Would team with Recycle Utah
Aaron Osowski, The Park Record
Posted: 08/16/2013 05:01:06 PM MDT
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An employee of The Market at Park City bags groceries in a plastic bag. Summit County is…
Summit County has begun conversations to develop a resolution to encourage the use of reusable grocery bags and reduce the use of single-use plastic bags. The resolution would be mirrored after the one passed on July 25 by Park City.
Jaren Scott, Solid Waste Superintendent for Summit County, supports the resolution because, he says, single-use plastic bags are quite a problem, especially for the county’s landfills.
“It’s our number one eyesore. They get airborne quickly and we’re constantly picking them up,” Scott said. “These plastic bags are the lightest things in the trash, so they are the ones that cause the most nuisance.”
Scott says blown litter is a huge problem at landfills but he hopes that, with the education efforts this resolution would initiate, plastic bag use will decrease, thus prolonging the life of landfills and “making the county look better.”
The county would partner with Recycle Utah, with the primary effort being education encouraging people not to use plastic bags and instead to use reusable bags. They will be educating students in schools about reusable bags as well as what can and cannot be recycled.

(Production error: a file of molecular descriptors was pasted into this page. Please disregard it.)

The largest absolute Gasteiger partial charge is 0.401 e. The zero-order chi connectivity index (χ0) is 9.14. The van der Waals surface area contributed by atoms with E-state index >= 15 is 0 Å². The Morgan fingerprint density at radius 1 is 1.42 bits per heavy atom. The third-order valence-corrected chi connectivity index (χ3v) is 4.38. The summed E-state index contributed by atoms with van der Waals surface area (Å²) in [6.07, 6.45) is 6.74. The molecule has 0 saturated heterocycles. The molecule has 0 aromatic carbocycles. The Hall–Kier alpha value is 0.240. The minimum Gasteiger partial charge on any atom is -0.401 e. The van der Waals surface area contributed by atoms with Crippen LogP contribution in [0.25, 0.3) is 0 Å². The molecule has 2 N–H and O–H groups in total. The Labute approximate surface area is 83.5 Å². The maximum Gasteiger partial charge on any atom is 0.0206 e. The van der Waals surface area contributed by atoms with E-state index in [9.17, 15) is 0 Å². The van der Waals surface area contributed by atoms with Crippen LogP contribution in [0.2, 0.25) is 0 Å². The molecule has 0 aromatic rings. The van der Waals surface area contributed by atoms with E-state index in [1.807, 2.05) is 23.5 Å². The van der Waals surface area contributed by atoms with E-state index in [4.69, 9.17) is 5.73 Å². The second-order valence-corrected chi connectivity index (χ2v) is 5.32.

Emily Stein, Outreach Coordinator for Recycle Utah, says they have narrowed down the types of reusable bags the county would create and distribute to the style and fabric and have partnered with an artist in creating the bag’s design.
The county would collect data throughout the course of the reusable bag program, reassessing both the reduction of plastic bags and the use of reusable bags on April 22, 2015.
“We will monitor the numbers of bags hopefully grocers will cooperate with the numbers on single bag use to compare any reductions,” Stein said. “We would like to 100 percent reduction in the use of single-use bags.”
If the county’s resolution is modeled on Park City’s, it would allow retailers to provide a variety of means to encourage reusable bag use, such as charging for plastic bags, discounting customers for using reusable bags and donating on behalf of customers for reusable bag use.
Scott says that roughly five percent of Summit County residents use reusable bags, with the numbers in Park City being a little higher around seven to 10 percent. Park City grocery stores currently give a five-cent rebate for customers who bring in a reusable bag.
Some of the partners in this effort in addition to Recycle Utah include the Utah Transit Authority, the Park City Chamber of Commerce, Park City Municipal Corporation, Park City Lodging and Park City Transportation.
For Park City’s resolution, the effort garnered $6,000 to design a bag; Stein said she would like the county’s support so they can include the county logo on the bag. She added that an advertising campaign will be started, to appear in hotel rooms, buses, taxis, supermarkets and more. Scott says they will look to private partners to donate materials for the bags.
“We’re hoping to unveil the bag before the ski season starts. We want to get it out there by the Harvest Fest,” Stein said.
Both Stein and Scott stressed that this potential resolution would not be a ban on single-use plastic bags.
“This is totally voluntary. It’s strictly encouraging the use of reusable bags and discouraging the use of plastic bags,” Stein said.